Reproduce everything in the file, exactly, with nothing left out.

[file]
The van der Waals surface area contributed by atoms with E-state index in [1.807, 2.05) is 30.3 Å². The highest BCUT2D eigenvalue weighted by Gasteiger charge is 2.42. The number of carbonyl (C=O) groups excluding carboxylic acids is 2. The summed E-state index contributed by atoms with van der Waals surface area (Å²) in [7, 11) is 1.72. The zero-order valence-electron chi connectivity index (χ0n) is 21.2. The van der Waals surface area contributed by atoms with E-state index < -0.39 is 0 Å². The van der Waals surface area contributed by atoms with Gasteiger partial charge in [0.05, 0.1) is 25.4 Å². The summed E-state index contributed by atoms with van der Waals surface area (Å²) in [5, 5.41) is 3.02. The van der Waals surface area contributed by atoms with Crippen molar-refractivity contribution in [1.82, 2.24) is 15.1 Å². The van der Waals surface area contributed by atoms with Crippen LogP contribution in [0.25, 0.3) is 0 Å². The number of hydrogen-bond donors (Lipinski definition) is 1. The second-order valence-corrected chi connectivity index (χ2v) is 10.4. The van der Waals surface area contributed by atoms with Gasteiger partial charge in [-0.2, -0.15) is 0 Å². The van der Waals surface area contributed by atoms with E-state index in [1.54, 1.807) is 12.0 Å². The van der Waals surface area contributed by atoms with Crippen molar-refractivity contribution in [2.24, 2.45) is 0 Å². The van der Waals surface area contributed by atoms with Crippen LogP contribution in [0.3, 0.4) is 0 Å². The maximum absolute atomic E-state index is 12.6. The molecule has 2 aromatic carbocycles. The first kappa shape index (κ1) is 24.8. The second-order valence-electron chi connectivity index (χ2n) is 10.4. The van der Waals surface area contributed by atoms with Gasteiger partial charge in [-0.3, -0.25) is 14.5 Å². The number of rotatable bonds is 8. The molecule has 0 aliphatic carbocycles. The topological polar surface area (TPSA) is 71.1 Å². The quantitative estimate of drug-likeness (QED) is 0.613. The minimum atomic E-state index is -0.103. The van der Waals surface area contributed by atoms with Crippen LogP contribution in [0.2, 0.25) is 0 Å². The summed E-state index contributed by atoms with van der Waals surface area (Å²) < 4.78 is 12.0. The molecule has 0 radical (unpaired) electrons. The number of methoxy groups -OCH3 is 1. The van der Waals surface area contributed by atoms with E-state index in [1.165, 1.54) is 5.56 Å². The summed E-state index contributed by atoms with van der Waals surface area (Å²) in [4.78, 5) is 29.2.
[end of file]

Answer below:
The van der Waals surface area contributed by atoms with E-state index in [1.807, 2.05) is 30.3 Å². The highest BCUT2D eigenvalue weighted by Gasteiger charge is 2.42. The number of carbonyl (C=O) groups excluding carboxylic acids is 2. The summed E-state index contributed by atoms with van der Waals surface area (Å²) in [7, 11) is 1.72. The zero-order valence-electron chi connectivity index (χ0n) is 21.2. The van der Waals surface area contributed by atoms with E-state index < -0.39 is 0 Å². The van der Waals surface area contributed by atoms with Gasteiger partial charge in [0.05, 0.1) is 25.4 Å². The summed E-state index contributed by atoms with van der Waals surface area (Å²) in [5, 5.41) is 3.02. The van der Waals surface area contributed by atoms with Crippen molar-refractivity contribution in [1.82, 2.24) is 15.1 Å². The van der Waals surface area contributed by atoms with Crippen LogP contribution in [0.25, 0.3) is 0 Å². The number of hydrogen-bond donors (Lipinski definition) is 1. The second-order valence-corrected chi connectivity index (χ2v) is 10.4. The van der Waals surface area contributed by atoms with Gasteiger partial charge in [-0.2, -0.15) is 0 Å². The van der Waals surface area contributed by atoms with E-state index in [1.54, 1.807) is 12.0 Å². The van der Waals surface area contributed by atoms with Crippen molar-refractivity contribution in [2.24, 2.45) is 0 Å². The van der Waals surface area contributed by atoms with Crippen LogP contribution in [0.3, 0.4) is 0 Å². The maximum absolute atomic E-state index is 12.6. The molecule has 2 aromatic carbocycles. The first kappa shape index (κ1) is 24.8. The second-order valence-electron chi connectivity index (χ2n) is 10.4. The van der Waals surface area contributed by atoms with Gasteiger partial charge in [-0.3, -0.25) is 14.5 Å². The number of rotatable bonds is 8. The molecule has 0 aliphatic carbocycles. The topological polar surface area (TPSA) is 71.1 Å². The quantitative estimate of drug-likeness (QED) is 0.613. The minimum atomic E-state index is -0.103. The van der Waals surface area contributed by atoms with Crippen LogP contribution in [0.2, 0.25) is 0 Å². The summed E-state index contributed by atoms with van der Waals surface area (Å²) < 4.78 is 12.0. The molecule has 0 radical (unpaired) electrons. The number of methoxy groups -OCH3 is 1. The van der Waals surface area contributed by atoms with E-state index in [1.165, 1.54) is 5.56 Å². The summed E-state index contributed by atoms with van der Waals surface area (Å²) in [4.78, 5) is 29.2.